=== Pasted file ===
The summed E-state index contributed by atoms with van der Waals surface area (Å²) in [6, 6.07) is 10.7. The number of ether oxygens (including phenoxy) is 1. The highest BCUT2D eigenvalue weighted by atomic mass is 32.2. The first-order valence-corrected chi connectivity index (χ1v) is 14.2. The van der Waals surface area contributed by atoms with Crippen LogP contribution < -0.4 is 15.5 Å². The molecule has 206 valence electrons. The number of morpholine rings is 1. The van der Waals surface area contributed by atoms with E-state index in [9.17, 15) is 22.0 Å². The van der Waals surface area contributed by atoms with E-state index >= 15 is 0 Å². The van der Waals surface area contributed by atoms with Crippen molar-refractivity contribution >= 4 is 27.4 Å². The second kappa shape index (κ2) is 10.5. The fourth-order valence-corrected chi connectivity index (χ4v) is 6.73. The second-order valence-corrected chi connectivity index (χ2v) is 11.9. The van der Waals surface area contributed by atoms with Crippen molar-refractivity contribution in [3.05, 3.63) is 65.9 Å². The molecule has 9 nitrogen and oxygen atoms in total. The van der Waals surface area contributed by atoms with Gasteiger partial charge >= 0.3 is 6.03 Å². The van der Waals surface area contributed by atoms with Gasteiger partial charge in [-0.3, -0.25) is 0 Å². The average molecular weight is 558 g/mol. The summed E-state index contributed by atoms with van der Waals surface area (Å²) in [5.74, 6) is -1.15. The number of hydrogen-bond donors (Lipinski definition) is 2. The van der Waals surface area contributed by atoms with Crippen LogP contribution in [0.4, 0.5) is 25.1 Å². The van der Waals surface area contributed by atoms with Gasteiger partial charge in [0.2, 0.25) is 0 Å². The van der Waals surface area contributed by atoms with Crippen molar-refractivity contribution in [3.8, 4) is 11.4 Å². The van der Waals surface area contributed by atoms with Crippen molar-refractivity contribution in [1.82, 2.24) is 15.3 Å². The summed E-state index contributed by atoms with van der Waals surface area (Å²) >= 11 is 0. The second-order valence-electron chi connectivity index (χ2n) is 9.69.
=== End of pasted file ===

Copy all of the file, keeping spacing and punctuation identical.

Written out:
The summed E-state index contributed by atoms with van der Waals surface area (Å²) in [6, 6.07) is 10.7. The number of ether oxygens (including phenoxy) is 1. The highest BCUT2D eigenvalue weighted by atomic mass is 32.2. The first-order valence-corrected chi connectivity index (χ1v) is 14.2. The van der Waals surface area contributed by atoms with Crippen LogP contribution < -0.4 is 15.5 Å². The molecule has 206 valence electrons. The number of morpholine rings is 1. The van der Waals surface area contributed by atoms with E-state index in [9.17, 15) is 22.0 Å². The van der Waals surface area contributed by atoms with E-state index >= 15 is 0 Å². The van der Waals surface area contributed by atoms with Crippen molar-refractivity contribution >= 4 is 27.4 Å². The second kappa shape index (κ2) is 10.5. The fourth-order valence-corrected chi connectivity index (χ4v) is 6.73. The second-order valence-corrected chi connectivity index (χ2v) is 11.9. The van der Waals surface area contributed by atoms with Crippen molar-refractivity contribution in [3.05, 3.63) is 65.9 Å². The molecule has 9 nitrogen and oxygen atoms in total. The van der Waals surface area contributed by atoms with Gasteiger partial charge >= 0.3 is 6.03 Å². The van der Waals surface area contributed by atoms with Gasteiger partial charge in [-0.3, -0.25) is 0 Å². The average molecular weight is 558 g/mol. The summed E-state index contributed by atoms with van der Waals surface area (Å²) in [5.74, 6) is -1.15. The number of hydrogen-bond donors (Lipinski definition) is 2. The van der Waals surface area contributed by atoms with Crippen LogP contribution in [0.4, 0.5) is 25.1 Å². The van der Waals surface area contributed by atoms with Gasteiger partial charge in [0.2, 0.25) is 0 Å². The van der Waals surface area contributed by atoms with Crippen molar-refractivity contribution in [3.8, 4) is 11.4 Å². The van der Waals surface area contributed by atoms with Crippen molar-refractivity contribution in [1.82, 2.24) is 15.3 Å². The summed E-state index contributed by atoms with van der Waals surface area (Å²) >= 11 is 0. The second-order valence-electron chi connectivity index (χ2n) is 9.69.